Monday, December 29, 2014


favorite favorites, revisited

As the new year draws ever-closer I find myself reluctant to add to the various best-books-of-the-year lists out there.  Instead I've been mulling over what my own ideal bookshelf might look like, after reading and admiring Jane Mount's paintings of other people's, in the aforementioned My Ideal Bookshelf (Little, Brown 2012; please revisit my post from mid-November for more about this fascinating book, which I read and loved and wished was much longer).  I even took some notes on the subject a few weeks ago, when I was sorting and pricing some books in the book room.  Copious notes, in fact.  But then, sitting by the Christmas tree this weekend, I realized I could easily answer this question using one of the photos from my last post.  The row of living room reading, by the chickadee.  Here it is again, a little closer:

It's very, verrry close to what my ideal shelf would contain.  Several titles stand in for whole genres of reading interests.  A few all-time favorites rub shoulders with acquaintances I admire but wouldn't take to a desert island with me - if I had to choose - but we still remain life-long friends nonetheless.  From left to right:

Gentle Manners: A Guide to Good Morals - a facsimile edition of the 1823 edition (Shaker reprint from Canterbury, N.H. 1978).  I'm still interested in being good.  Work in progress.

An Eighteenth-Century Gentleman and other Essays - S.C. Roberts (Cambridge University Press 1930).  Essays about Samuel Johnson et al.

Scottish Nursery Rhymes - edited by Norah and William Montgomerie (The Hogarth Press 1946).  Haven't read it, love it anyway.

Leaves of Grass - Walt Whitman (Small, Maynard & Company 1897).  An old friend, this edition.  It's traveled with me for about twenty years now.

Rural Rides - William Cobbett, two volumes (Everyman edition, J.M. Dent 1925).  I think I was reading this set when I first began this blog.  As you can see from the bookmark in volume one, I haven't finished it!  Yet...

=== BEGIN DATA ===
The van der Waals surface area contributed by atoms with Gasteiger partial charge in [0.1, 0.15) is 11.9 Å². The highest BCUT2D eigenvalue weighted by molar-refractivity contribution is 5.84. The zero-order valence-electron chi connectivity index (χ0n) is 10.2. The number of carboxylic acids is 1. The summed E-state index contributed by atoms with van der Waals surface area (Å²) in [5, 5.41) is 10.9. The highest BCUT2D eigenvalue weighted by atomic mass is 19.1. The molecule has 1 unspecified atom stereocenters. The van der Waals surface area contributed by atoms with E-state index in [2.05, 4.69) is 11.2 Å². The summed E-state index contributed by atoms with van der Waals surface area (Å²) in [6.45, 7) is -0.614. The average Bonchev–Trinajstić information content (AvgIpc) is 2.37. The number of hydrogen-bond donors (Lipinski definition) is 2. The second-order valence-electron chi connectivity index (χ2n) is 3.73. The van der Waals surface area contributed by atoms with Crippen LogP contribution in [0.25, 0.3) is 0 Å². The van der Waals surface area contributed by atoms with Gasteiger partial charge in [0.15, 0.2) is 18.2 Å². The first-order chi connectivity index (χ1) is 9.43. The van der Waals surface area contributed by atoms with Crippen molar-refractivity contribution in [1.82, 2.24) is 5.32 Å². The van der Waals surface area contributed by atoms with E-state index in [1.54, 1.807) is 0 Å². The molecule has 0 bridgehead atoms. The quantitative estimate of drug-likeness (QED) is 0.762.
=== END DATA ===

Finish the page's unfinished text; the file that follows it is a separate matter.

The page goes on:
The Natural History and Antiquities of Selborne - Gilbert White (Folio Society reprint 1994).  Unread but fully intend to read.  Soon.  Practically any day now.

Another World Than This... - an anthology compiled by Vita Sackville-West and Harold Nicolson (Michael Joseph Ltd. 1945).  Gosh what a gem of a book.  Read their war-time writings then turn to this anthology for words of sublime solace and beauty, as they must have done while compiling it.

A Country Life - Roy Strong (Pavilion 1994).  I love this memoir but I love Ronald Blythe's even more.  However, Blythe gets his own entire shelf, upstairs in the book room.

Ceaseless Turmoil: Diaries, 1988-1992 - James Lees-Milne (John Murray 2005).  Still haven't read all of his diaries - oh, what I have to look forward to!

A Country Doctor - Sarah Orne Jewett (Meridian Classic 1986).  I own very few mass-market paperbacks but came across this one and kept it, since I have no other edition of this lovely, quiet, autobiographical novel.

The Sayers Holiday Book - a Dorothy Sayers omnibus (Victor Gollancz Ltd 1963).  Gaudy Night, Strong Poison, and In the Teeth of the Evidence (seventeen stories).  So great is Gaudy Night.  SO great!

The Practical Cogitator, or The Thinker's Anthology - selected and edited by Charles P. Curtis, Jr. and Ferris Greenslet (Houghton Mifflin Company 1945).  An old favorite.  How I love anthologies, can you tell?

How to Be Idle - Tom Hodgkinson (Hamish Hamilton 2004).  The jacket flap tells us this book is "...a spirited and joyful defense of laziness and good living."  By the founder of The Idler - 'nuff said. 

When We Were Very Young - A.A. Milne (Dutton reprint 1988).  "Disobedience" is my favorite poem in the book.

Wayside Poems of the Early Eighteenth Century - an anthology gathered by Edmund Blunden and Bernard Mellor (Hong Kong University Press 1964).  Another beauty of a book.  I cannot resist a book with a title such as this.  (I don't even try.)

The Week-End Book - no editor noted (The Nonesuch Press 1927).  Browsability at its finest.

Corn from Olde Fieldes: An Anthology of English Poems from the XIVth to the XVIIth Century - edited by Eleanor M. Brougham (John Lane, the Bodley Head n.d. circa 1910?).  Yet another anthology. They are perfect for a brief look-into, whenever that's all you have time for.

The Concise Oxford Dictionary of Current English - adapted by H.W. Fowler and F.G. Fowler, fourth edition revised by E. McIntosh (Oxford University Press 1952).  One of the many Oxford dictionaries in this house, but all the others are dark blue.

The Book-Lovers' Anthology - edited by R.M. Leonard (Oxford University Press 1911).  Sigh.

About that last title, as our editor tells us in his preface (p.v):

"There is a wide circle to whom this collection should appeal, in addition to the bibliomaniacs or mere collectors of first or rare editions to whom the contents are often anathema, for the love of books is not confined to scholars or great readers.  This love is incommunicable: it comes, but happily seldom goes, as the wind which bloweth where it listeth; it is perfectly sincere, and knows nothing of conventions and sham admirations."

Picked out and placed there when I rearranged the living room a year or two ago, that's my row.  It's held in place with reproduction Boston Athenaeum bookends, a gift from Ryan several years back.  He knows just what I like: